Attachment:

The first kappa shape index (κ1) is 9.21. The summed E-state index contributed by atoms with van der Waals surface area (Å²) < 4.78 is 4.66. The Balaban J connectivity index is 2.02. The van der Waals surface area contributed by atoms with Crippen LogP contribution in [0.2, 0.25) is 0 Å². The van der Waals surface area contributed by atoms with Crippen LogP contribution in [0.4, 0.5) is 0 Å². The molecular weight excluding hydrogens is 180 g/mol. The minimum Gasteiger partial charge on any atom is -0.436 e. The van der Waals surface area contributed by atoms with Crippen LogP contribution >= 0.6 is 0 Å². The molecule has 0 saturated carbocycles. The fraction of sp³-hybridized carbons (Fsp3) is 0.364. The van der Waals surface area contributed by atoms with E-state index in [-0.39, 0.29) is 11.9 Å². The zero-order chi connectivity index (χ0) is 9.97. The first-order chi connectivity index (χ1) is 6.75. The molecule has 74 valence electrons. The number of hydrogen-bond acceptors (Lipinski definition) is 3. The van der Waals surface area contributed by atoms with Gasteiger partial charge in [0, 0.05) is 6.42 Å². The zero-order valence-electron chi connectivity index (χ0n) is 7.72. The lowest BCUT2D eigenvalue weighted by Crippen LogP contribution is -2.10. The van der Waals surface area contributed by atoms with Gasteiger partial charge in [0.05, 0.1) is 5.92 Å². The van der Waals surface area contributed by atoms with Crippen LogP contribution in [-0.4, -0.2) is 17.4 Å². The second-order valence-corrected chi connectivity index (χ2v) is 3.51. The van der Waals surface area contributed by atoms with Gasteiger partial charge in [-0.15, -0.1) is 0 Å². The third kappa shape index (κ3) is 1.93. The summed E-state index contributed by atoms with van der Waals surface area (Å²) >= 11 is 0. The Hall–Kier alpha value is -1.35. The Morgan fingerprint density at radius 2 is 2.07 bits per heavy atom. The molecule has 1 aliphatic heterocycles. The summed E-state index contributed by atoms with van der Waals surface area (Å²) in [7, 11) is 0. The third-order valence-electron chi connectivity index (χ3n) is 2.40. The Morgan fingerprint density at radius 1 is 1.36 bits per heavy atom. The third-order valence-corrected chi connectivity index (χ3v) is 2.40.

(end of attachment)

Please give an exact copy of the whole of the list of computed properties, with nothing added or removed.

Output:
The first kappa shape index (κ1) is 9.21. The summed E-state index contributed by atoms with van der Waals surface area (Å²) < 4.78 is 4.66. The Balaban J connectivity index is 2.02. The van der Waals surface area contributed by atoms with Crippen LogP contribution in [0.2, 0.25) is 0 Å². The van der Waals surface area contributed by atoms with Crippen LogP contribution in [0.4, 0.5) is 0 Å². The molecular weight excluding hydrogens is 180 g/mol. The minimum Gasteiger partial charge on any atom is -0.436 e. The van der Waals surface area contributed by atoms with Crippen LogP contribution >= 0.6 is 0 Å². The molecule has 0 saturated carbocycles. The fraction of sp³-hybridized carbons (Fsp3) is 0.364. The van der Waals surface area contributed by atoms with E-state index in [-0.39, 0.29) is 11.9 Å². The zero-order chi connectivity index (χ0) is 9.97. The first-order chi connectivity index (χ1) is 6.75. The molecule has 74 valence electrons. The number of hydrogen-bond acceptors (Lipinski definition) is 3. The van der Waals surface area contributed by atoms with Gasteiger partial charge in [0, 0.05) is 6.42 Å². The zero-order valence-electron chi connectivity index (χ0n) is 7.72. The lowest BCUT2D eigenvalue weighted by Crippen LogP contribution is -2.10. The van der Waals surface area contributed by atoms with Gasteiger partial charge in [0.05, 0.1) is 5.92 Å². The van der Waals surface area contributed by atoms with Crippen LogP contribution in [-0.4, -0.2) is 17.4 Å². The second-order valence-corrected chi connectivity index (χ2v) is 3.51. The van der Waals surface area contributed by atoms with Gasteiger partial charge in [-0.15, -0.1) is 0 Å². The third kappa shape index (κ3) is 1.93. The summed E-state index contributed by atoms with van der Waals surface area (Å²) >= 11 is 0. The Hall–Kier alpha value is -1.35. The Morgan fingerprint density at radius 2 is 2.07 bits per heavy atom. The molecule has 1 aliphatic heterocycles. The summed E-state index contributed by atoms with van der Waals surface area (Å²) in [7, 11) is 0. The third-order valence-electron chi connectivity index (χ3n) is 2.40. The Morgan fingerprint density at radius 1 is 1.36 bits per heavy atom. The third-order valence-corrected chi connectivity index (χ3v) is 2.40.